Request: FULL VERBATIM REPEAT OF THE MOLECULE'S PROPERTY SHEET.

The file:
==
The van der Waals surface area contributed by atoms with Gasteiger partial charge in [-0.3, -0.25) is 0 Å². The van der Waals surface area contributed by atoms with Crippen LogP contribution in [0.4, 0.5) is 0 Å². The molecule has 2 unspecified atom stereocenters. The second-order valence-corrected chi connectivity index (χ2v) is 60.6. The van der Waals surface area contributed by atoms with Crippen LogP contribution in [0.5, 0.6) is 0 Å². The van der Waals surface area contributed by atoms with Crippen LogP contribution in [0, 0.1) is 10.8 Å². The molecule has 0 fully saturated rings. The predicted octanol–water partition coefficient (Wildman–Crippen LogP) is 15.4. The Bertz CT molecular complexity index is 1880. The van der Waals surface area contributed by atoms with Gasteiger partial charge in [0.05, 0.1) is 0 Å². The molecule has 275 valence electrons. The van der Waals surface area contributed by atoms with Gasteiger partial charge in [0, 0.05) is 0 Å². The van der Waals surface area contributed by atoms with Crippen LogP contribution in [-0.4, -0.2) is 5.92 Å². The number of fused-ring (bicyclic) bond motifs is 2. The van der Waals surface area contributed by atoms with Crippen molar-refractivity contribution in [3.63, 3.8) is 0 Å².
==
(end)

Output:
The van der Waals surface area contributed by atoms with Gasteiger partial charge in [-0.3, -0.25) is 0 Å². The van der Waals surface area contributed by atoms with Crippen LogP contribution in [0.4, 0.5) is 0 Å². The molecule has 2 unspecified atom stereocenters. The second-order valence-corrected chi connectivity index (χ2v) is 60.6. The van der Waals surface area contributed by atoms with Crippen LogP contribution in [0.5, 0.6) is 0 Å². The van der Waals surface area contributed by atoms with Crippen LogP contribution in [0, 0.1) is 10.8 Å². The molecule has 0 fully saturated rings. The predicted octanol–water partition coefficient (Wildman–Crippen LogP) is 15.4. The Bertz CT molecular complexity index is 1880. The van der Waals surface area contributed by atoms with Gasteiger partial charge in [0.05, 0.1) is 0 Å². The molecule has 275 valence electrons. The van der Waals surface area contributed by atoms with Gasteiger partial charge in [0, 0.05) is 0 Å². The van der Waals surface area contributed by atoms with Crippen LogP contribution in [-0.4, -0.2) is 5.92 Å². The number of fused-ring (bicyclic) bond motifs is 2. The van der Waals surface area contributed by atoms with Crippen molar-refractivity contribution in [3.63, 3.8) is 0 Å².